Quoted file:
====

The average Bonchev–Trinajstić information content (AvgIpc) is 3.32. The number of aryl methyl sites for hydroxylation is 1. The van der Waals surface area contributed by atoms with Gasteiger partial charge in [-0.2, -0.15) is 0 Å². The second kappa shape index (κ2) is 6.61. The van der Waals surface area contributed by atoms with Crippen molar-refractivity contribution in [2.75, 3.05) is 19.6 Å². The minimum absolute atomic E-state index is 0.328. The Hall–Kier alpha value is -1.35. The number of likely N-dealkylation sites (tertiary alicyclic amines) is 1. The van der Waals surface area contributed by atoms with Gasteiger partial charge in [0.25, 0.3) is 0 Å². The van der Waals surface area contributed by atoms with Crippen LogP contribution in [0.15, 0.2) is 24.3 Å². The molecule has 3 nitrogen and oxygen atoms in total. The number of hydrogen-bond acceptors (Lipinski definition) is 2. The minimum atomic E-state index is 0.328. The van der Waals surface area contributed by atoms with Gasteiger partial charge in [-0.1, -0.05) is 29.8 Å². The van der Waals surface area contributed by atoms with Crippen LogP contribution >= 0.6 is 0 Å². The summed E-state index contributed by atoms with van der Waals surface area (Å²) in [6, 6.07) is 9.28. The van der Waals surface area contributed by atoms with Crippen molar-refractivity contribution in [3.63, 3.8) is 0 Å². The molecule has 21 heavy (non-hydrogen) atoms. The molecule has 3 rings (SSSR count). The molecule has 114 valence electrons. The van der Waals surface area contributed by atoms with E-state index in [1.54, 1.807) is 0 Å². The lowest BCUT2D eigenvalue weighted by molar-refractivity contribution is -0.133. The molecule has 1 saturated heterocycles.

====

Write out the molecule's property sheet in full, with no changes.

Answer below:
The average Bonchev–Trinajstić information content (AvgIpc) is 3.32. The number of aryl methyl sites for hydroxylation is 1. The van der Waals surface area contributed by atoms with Gasteiger partial charge in [-0.2, -0.15) is 0 Å². The second kappa shape index (κ2) is 6.61. The van der Waals surface area contributed by atoms with Crippen molar-refractivity contribution in [2.75, 3.05) is 19.6 Å². The minimum absolute atomic E-state index is 0.328. The Hall–Kier alpha value is -1.35. The number of likely N-dealkylation sites (tertiary alicyclic amines) is 1. The van der Waals surface area contributed by atoms with Gasteiger partial charge in [0.25, 0.3) is 0 Å². The van der Waals surface area contributed by atoms with Crippen LogP contribution in [0.15, 0.2) is 24.3 Å². The molecule has 3 nitrogen and oxygen atoms in total. The number of hydrogen-bond acceptors (Lipinski definition) is 2. The minimum atomic E-state index is 0.328. The van der Waals surface area contributed by atoms with Gasteiger partial charge in [-0.1, -0.05) is 29.8 Å². The van der Waals surface area contributed by atoms with Crippen LogP contribution >= 0.6 is 0 Å². The summed E-state index contributed by atoms with van der Waals surface area (Å²) in [6, 6.07) is 9.28. The van der Waals surface area contributed by atoms with Crippen molar-refractivity contribution in [3.63, 3.8) is 0 Å². The molecule has 21 heavy (non-hydrogen) atoms. The molecule has 3 rings (SSSR count). The molecule has 114 valence electrons. The van der Waals surface area contributed by atoms with E-state index in [1.54, 1.807) is 0 Å². The lowest BCUT2D eigenvalue weighted by molar-refractivity contribution is -0.133. The molecule has 1 saturated heterocycles.